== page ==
education and activism, her role as a student leader at Barnard
College, her early involvement in the suffrage and socialist
movements, her turn to unionism and antifascism, and her eventual
rise to leadership in the CPUSA in the late 1920s. As Lynn shows,
Poyntz's life mapped on to the tumultuous and splintered history of
socialism, unionism, and communism in America. It reflected the
alternative avenues through which women rose to positions of
political leadership and the non-normative paths that women chose in
those years. It also tracked with the power struggles that defined
the Soviet leadership in these years, tying the fate of this woman to
Stalin's consolidation of power beginning in 1927.

Lynn also untangles the details of Poyntz's disappearance, which
remains unsolved. Was she killed in the United States or taken to the
Soviet Union to face the living death of the Gulag? Was she lured
there, and if so, by whom? Was she betrayed by her lover, her CPUSA
handler, or someone else entirely? Or, did she assume another name
(something she had done before) and go into hiding, living out a
quiet, anonymous life in America? To the extent possible, Lynn
tackles these questions, mustering all the evidence we have, but
ultimately concludes that there are no answers.

Where Lynn's book makes a real contribution, however, is in her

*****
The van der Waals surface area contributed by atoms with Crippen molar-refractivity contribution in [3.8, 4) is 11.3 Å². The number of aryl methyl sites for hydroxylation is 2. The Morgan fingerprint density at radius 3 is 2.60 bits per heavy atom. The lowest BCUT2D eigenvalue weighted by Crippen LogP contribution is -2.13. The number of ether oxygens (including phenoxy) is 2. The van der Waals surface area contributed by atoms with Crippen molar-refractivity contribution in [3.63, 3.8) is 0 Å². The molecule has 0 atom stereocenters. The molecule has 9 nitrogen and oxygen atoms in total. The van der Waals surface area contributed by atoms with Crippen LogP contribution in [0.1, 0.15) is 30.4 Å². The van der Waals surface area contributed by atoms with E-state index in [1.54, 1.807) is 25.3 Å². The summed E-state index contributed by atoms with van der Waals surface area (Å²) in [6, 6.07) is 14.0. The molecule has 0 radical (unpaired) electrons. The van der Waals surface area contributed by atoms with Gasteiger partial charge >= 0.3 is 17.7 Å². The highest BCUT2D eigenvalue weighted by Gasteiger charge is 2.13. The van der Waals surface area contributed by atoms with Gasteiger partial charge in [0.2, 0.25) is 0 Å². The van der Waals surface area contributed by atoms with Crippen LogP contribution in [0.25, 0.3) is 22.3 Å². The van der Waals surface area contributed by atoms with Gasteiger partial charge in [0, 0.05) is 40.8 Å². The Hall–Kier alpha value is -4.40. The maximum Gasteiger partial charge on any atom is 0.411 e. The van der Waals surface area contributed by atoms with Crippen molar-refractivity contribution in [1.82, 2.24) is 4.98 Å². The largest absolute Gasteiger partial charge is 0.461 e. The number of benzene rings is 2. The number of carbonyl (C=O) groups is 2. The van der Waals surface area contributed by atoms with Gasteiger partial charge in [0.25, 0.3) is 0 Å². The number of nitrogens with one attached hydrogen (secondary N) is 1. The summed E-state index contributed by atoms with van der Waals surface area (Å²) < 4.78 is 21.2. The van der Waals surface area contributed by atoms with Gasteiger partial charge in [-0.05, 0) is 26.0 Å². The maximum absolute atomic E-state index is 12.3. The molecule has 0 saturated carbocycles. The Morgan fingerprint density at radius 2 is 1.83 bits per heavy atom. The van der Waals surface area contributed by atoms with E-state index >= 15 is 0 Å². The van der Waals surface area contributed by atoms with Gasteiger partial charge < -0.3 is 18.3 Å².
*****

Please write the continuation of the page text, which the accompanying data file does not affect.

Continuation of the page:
telling of the history of the narratives surrounding Poyntz's life
and disappearance. Lynn argues that there is much to be learned from
paying attention to how people talked about Poyntz after she was
gone. This was a woman who bucked feminine stereotypes throughout her
life (never marrying, abandoning her child in order to continue her
political work, maintaining lovers, traveling the world alone, and
taking positions of leadership that were normally reserved for men).
And yet, after her death, those who wanted to talk about Poyntz
usually did not dwell on these traits. Instead, they created a
persona for her that would be useful in the growing anti-Stalinist
crusade. For leftist Americans interested in publicly denouncing
their former communism, the retelling of Poyntz's death became a
vehicle for the rebuilding of identity and the return to mainstream
American acceptance. In an era defined by confession, when one could
stand before the House Un-American Activities Committee and regain
the public trust by recounting one's sins, being able to talk about,
and express disgust over, the death of Juliet Stuart Poyntz was a
vital stop on the path to absolution.